Questions asking you to produce statements of cash flows have become a staple of F1 exams, so you would be well advised to learn and practise a methodical approach to meeting this requirement
Statements of cash flows were examined as section-C questions in the November 2010, May 2011 and August 2011 F1 papers, so they are clearly here to stay. Finding a logical way to tackle these is essential, therefore, so in this article I will work through question 4(a) of the May 2011 paper to demonstrate my recommended approach (the question is available to download free via your “My CIMA” account on www.cimaglobal.com).
places: the cash flow from operations reconcilia- tion and the interest paid working.
After you have completed this step, you should have an answer that looks something like table 1 and the following partial workings:
Working 1: property, plant and equipment [Tip: leave a blank page to complete this working later. You can see from the additional information that you read in step one that more than one T-account will be required. It’s more sensible to work on these towards the end.]
Step five: tackle additional information
At this point you should have gained quite a few of the easier marks available simply by drawing up the pro forma and transferring in numbers from the financial statements. You could now work through the additional information in the order presented or try the bits that you find least diffi- cult first. Exam technique is important here. You should never spend longer than the allocated time on a question. For this question you shouldn’t spend much more than 34 minutes (1.8 marks per minute x 19 marks). If you are stuck as to what to do with some of the additional information, leave it and move on. You could always return to it at the end of the exam if there’s time left.
Remember that the additional information pro- vided may need to be used in different parts of your answer. For example:
Plant and equipment disposals in (iii) will affect the cash from operations (add back the non-cash loss on sale of $6,000) and the PPE working (dis- posal of $45,000) and the proceeds from disposal in cash from investing activities (net book value less loss on disposal = proceeds of $5,000).
Development expenditure amortisation of $15,000 in (v) will affect cash from operations (add back, as it’s a non-cash movement) and should be included in the development expenditure working.
The examiner for this paper commented that many candidates left the dividends paid figure out of their answers, suggesting that students perhaps didn’t know how to deal with this aspect, so let’s look at it here. The simplest way to calculate divi- dends paid is to open a T-account for retained earn- ings, insert the opening and closing balances from the statement of financial position and the profit for the year from the statement of comprehensive income as follows:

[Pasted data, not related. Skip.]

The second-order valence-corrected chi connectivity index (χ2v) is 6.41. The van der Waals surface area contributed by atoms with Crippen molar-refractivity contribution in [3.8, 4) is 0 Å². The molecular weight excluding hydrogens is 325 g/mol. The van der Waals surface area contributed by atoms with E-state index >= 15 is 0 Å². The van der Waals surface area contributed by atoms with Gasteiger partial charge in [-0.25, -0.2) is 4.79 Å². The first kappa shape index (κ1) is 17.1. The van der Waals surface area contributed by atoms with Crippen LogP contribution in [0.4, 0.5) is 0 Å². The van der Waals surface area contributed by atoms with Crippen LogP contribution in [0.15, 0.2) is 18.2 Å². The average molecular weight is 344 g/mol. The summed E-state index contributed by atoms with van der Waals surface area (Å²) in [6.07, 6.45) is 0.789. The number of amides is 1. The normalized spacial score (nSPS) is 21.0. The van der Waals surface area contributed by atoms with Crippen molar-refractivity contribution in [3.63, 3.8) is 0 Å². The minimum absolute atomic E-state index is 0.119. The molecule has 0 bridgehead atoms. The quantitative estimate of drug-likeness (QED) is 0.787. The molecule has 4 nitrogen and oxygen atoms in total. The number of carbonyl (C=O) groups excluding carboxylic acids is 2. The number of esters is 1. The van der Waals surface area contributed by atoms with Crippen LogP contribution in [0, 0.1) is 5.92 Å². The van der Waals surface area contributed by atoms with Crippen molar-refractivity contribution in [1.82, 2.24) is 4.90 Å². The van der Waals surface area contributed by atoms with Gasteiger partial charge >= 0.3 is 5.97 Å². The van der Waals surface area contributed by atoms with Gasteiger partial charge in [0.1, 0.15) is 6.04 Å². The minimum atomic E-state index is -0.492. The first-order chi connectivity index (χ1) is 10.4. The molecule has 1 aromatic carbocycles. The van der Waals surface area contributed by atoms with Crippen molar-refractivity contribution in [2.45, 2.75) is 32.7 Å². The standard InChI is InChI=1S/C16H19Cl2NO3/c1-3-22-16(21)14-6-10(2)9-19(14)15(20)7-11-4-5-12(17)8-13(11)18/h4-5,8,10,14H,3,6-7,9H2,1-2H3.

The balancing figure represents the dividends paid – easy when you know how. Remember that it is profit for the year, not total comprehensive income for the year, that you need to use here. (Note that total comprehensive income includes revaluation gains/losses that are taken to the revaluation reserve, not retained earnings.)
The examiner also commented that many stu- dents were not sure what to do with the legal claim provision. Remember that the double entry to set up a provision is Dr profit or loss for the year, Cr provisions. No cash has been paid, so the only adjustment required is to add back the expense in the cash from operations reconciliation, since it is a non-cash movement.
Step six: complete your calculations
Once you have dealt with the additional informa- tion, you can finish off the workings. So balance off the T-accounts and calculate the missing figures required for the statement of cash flows. Insert these into your pro forma as you calculate them.
Step seven: complete the statement
This is the final stage. Finish off your statement of cash flows by adding up the figures in the pro forma. If you are short of time, don’t add up your state- ment of cash flows, as this is unlikely to be worth many marks.
The full answer to this question is shown in table 2, along with the following completed workings:
Total property, plant and equipment additions in year: $171,000 + $230,000 + $31,000 = $432,000.